America’s largest crypto exchange Coinbase has rolled out Web3 application functionality including a hot wallet and browser for a limited set of its mobile app users.
The app will allow select users to access decentralized applications (DApps) on the Ethereum network such as Uniswap and OpenSea.
The May 17 announcement by Coinbase’s director of product management Rishi Dean said eligible users would be able to begin trading on nonfungible token (NFT) marketplaces, making swaps on decentralized exchanges (DEXs) and interacting with decentralized finance (DeFi) lending protocols to borrow and lend funds.
Along with the mobile browser that provides access to DApps, there is a hot wallet that customers can use to exchange funds. Unlike decentralized hot wallet apps such as MetaMask, the Coinbase hot wallet will have a co-custodial setup. This means that the private key for the wallet will be stored by the company and can be personally stored by the user.
The wallet and DApp functionality are operated with multi-party computation (MPC) technology, which secures the privacy of senders and receivers while ensuring the accuracy of a transaction.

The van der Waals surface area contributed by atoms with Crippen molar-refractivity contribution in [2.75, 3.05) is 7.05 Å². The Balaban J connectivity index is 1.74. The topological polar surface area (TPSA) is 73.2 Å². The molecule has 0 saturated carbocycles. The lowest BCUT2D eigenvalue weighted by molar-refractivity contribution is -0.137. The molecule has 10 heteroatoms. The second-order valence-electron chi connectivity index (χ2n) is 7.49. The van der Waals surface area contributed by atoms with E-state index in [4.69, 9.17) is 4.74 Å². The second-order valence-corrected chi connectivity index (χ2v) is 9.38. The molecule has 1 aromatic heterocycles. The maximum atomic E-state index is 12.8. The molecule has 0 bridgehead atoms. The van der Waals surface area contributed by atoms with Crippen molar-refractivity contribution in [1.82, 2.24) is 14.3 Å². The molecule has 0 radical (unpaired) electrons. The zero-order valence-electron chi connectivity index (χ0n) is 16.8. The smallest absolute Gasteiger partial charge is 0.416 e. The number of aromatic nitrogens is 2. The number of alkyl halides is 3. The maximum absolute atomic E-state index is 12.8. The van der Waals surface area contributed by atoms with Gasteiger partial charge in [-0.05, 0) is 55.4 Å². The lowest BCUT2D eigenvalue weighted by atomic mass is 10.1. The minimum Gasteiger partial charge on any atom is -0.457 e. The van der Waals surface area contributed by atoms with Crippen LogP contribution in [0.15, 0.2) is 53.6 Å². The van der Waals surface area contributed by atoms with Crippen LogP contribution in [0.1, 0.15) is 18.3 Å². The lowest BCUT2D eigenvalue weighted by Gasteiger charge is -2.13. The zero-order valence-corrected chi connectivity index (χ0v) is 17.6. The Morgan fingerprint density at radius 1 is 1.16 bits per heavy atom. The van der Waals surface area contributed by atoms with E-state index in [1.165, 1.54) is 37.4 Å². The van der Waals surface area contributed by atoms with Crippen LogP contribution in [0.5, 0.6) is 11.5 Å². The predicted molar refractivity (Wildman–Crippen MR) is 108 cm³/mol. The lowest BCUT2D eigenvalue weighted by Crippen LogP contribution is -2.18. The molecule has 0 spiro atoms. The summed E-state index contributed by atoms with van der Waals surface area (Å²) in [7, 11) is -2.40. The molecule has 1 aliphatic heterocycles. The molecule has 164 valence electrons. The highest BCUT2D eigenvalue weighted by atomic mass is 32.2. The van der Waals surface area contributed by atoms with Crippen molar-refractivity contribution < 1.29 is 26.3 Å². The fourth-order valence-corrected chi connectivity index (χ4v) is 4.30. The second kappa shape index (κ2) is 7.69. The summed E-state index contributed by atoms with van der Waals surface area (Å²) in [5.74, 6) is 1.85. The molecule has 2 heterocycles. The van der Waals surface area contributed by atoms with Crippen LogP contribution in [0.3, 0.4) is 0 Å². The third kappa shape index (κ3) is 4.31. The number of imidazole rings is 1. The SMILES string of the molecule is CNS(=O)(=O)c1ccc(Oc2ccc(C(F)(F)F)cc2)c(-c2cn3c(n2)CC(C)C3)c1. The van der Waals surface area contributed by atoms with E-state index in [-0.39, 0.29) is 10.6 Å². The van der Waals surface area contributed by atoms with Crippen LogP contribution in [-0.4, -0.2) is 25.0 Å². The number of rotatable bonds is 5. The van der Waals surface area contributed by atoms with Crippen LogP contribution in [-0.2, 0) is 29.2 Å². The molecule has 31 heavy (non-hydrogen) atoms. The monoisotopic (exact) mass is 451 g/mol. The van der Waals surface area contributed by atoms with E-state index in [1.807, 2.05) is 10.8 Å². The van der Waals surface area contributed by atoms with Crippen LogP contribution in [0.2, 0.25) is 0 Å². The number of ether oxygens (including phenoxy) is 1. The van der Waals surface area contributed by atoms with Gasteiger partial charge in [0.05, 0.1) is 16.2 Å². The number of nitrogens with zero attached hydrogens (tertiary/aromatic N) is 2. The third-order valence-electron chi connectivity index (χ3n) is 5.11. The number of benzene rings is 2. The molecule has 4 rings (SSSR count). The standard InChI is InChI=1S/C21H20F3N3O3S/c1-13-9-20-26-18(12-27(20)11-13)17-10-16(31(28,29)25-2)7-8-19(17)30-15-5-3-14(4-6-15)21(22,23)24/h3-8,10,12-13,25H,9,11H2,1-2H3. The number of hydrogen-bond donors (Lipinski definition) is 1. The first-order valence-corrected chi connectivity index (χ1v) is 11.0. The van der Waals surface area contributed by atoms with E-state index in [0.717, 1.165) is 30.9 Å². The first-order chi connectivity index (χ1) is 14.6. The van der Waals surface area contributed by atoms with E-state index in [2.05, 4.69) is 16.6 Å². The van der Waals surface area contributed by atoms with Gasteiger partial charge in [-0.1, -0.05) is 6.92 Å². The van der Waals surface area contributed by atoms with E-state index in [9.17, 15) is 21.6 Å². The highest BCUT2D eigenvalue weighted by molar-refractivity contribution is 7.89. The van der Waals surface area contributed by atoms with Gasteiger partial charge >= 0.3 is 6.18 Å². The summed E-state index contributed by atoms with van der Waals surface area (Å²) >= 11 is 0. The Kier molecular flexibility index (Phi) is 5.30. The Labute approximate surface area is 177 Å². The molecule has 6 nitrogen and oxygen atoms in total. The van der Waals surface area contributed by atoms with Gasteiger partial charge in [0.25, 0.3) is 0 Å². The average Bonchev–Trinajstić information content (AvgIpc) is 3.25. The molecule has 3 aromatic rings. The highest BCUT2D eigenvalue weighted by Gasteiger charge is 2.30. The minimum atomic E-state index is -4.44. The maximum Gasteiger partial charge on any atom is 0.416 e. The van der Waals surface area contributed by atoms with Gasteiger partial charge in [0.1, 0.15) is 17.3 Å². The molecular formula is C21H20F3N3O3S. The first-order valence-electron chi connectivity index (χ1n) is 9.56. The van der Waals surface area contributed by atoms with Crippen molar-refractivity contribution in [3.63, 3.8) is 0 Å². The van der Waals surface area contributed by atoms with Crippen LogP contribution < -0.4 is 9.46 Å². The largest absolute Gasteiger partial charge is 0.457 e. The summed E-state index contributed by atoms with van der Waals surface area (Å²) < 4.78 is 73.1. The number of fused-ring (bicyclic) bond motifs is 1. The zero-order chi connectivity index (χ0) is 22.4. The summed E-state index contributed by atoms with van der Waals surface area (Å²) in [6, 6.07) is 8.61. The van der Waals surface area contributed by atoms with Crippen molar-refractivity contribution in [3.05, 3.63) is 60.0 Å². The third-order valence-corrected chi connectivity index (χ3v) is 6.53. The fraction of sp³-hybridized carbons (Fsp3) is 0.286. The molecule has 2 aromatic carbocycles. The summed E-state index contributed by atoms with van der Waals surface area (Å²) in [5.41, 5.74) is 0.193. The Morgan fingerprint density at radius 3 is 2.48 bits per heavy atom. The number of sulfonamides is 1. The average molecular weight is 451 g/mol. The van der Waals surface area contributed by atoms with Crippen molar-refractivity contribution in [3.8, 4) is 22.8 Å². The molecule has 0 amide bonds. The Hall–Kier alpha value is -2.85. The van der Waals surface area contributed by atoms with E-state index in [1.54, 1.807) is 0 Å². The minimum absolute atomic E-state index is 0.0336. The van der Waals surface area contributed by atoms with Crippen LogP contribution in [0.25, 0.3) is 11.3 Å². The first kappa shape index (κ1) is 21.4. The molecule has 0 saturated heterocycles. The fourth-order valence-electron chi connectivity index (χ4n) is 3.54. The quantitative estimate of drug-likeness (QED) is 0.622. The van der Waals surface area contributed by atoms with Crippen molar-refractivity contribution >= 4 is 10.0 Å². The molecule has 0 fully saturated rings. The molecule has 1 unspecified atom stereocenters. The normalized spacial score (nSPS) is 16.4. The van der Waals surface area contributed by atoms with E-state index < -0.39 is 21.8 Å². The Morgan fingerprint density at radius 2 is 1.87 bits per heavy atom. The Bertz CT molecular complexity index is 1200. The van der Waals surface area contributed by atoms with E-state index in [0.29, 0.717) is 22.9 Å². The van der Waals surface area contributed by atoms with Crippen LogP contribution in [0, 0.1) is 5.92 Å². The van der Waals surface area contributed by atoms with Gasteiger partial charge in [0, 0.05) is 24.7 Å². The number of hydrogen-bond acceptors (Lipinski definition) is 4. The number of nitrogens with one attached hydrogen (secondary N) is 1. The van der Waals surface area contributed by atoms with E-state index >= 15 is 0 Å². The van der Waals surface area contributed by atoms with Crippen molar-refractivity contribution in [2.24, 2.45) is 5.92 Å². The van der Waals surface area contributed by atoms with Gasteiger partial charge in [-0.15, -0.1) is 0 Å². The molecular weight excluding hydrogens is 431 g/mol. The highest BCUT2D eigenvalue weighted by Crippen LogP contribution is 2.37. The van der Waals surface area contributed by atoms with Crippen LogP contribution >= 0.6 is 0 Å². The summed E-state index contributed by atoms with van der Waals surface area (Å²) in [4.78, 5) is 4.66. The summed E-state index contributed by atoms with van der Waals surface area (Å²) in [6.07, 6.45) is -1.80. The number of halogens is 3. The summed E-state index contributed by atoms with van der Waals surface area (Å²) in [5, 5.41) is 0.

Dean stated that sharing custody of the keys is a security feature designed to protect users from device-related problems. He wrote, “This means if you lose access to your device, the key to your Dapp wallet is still safe and Coinbase can assist in recovery through our live support.”
Coinbase’s expanded wallet functionality is promising for Web3 developers who may find it difficult to onboard new users to show off their work. The exchange boasts about 90 million registered users, according to Statista.
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This is the second major product rollout this month. The exchange launched its long-awaited Coinbase NFT marketplace on May 4 to a lackluster showing of just $75,000 in sales volume from just 150 transactions on its first day.
Coinbase’s Q1 earnings report show that the exchange is struggling during the down market by posting its first net loss since going public last year. Revenue dropped 27% to $1.1 billion from $1.6 billion year-on-year since Q1 2021, while monthly users fell from 11.4 million in Q4 2021, to 9.2 million.